Posts Tagged ‘Core Truths’
Knowing which alliances to make and which to stay away from will have a tremendous impact on a leader’s success. Read John 7:14-32.
Jesus went to Jerusalem for the Feast of Tabernacles, one of the religious feasts held each year to commemorate a great work of God. As Jesus was teaching in the temple the religious leaders were amazed and asked, “How did this man get such learning without having studied?” Jesus’ answer indicated He received His knowledge from God and that set off a firestorm that ended with people trying to seize Him and arrest Him. Jesus knew which alliances to build and which to oppose. He consistently gathered around Him sinners whose hearts were ready to change and consistently stood against the legalistic practices of the religious leaders.
What Jesus taught and what Jesus did are tied inseparably to who Jesus is, and the same is true for all leaders. John deliberately opened his Gospel with an allusion to the opening words of the creation account in Genesis 1. John shows Jesus as fully human and fully God. Although Jesus took upon Himself full humanity and lived as a man, He never ceased to be the eternal God who has always existed, creator of the universe, the binding force that holds creation together.
Even a negative example can teach leaders positive lessons. Read Luke 16:1-16.
As Jesus spoke with the crowd described in Luke 15:1-2, He told a perplexing story in chapter 16:1-13 that appeared at first glance to encourage dishonesty. Jesus’ real message is that Christian leaders should mimic the steward’s shrewdness, not his dishonesty. This story of the unrighteous manager teaches leaders lessons about shrewdness in business and a few subtle truths about leadership:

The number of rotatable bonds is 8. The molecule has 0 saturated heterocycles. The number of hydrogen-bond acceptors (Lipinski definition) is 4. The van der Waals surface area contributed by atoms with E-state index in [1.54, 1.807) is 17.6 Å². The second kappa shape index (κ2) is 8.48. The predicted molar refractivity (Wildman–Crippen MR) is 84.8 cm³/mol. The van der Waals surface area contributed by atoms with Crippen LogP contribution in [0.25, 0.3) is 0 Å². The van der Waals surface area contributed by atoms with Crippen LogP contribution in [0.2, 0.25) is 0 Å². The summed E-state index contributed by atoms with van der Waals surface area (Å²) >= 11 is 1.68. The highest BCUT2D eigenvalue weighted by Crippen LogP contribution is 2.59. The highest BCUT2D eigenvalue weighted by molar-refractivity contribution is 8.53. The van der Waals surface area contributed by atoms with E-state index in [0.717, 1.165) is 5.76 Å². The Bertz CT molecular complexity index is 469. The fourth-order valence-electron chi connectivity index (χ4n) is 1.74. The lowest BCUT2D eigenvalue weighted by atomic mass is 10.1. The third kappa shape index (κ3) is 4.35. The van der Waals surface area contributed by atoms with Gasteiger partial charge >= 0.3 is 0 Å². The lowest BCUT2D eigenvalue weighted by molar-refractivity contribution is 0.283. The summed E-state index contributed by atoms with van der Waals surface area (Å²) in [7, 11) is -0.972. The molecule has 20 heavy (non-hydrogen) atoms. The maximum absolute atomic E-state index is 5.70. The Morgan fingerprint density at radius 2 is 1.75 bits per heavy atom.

The ultimate test of any Christian leader’s willingness to obey God comes when obedience has a high cost to them personally. Read Matthew 26:36-46.
It is just hours before Jesus is arrested by the Jewish religious leaders, put on trial for trumped up charges and His physical death. He is spending these last hours with His disciples and also finding some time to be alone in prayer. They have eaten their final meal together and now in a remote garden, Jesus is alone with God His Father. During these private moments Jesus expressed His personal desire that the horrible agony of physical torture and death be removed from His future. In the ultimate statement of obedience to God Jesus said, “My Father, if it is not possible for this cup to be taken away unless I drink it, may Your will be done” (v. 42). Jesus was fully aware of what lay ahead but, professed His conviction that God’s will was best.
Have you ever wondered how you would survive the challenge if your Christian core truths were put to the test in your job? (196-2)
A leader’s character is under constant scrutiny. Read Matthew 22:15-46.
Jesus’ words concerning the religious leader’s lack of character triggered their anger and they determined to embarrass Him publicly. The two most powerful religious groups, the Pharisees and Sadducees, sent representatives to ask Jesus difficult questions about Judaism, hoping to show the people that Jesus was not a prophet but a fake who should not be trusted and should, in fact, be killed for violations to the faith. These leaders tried to trap Jesus concerning payment of taxes, His beliefs concerning heaven and the resurrection of the dead, and His beliefs concerning the commandments and the laws of Moses. In their society, wrong answers to these questions could bring a death sentence.
Tags: Answering Difficult Questions, Character, Constant Scrutiny, Core Truths, Do not soften the truth, Double-speak, God-honoring values, Honest man, Insight, Moral Choices, Questions intended to entrap, Spiritual Truths, Understanding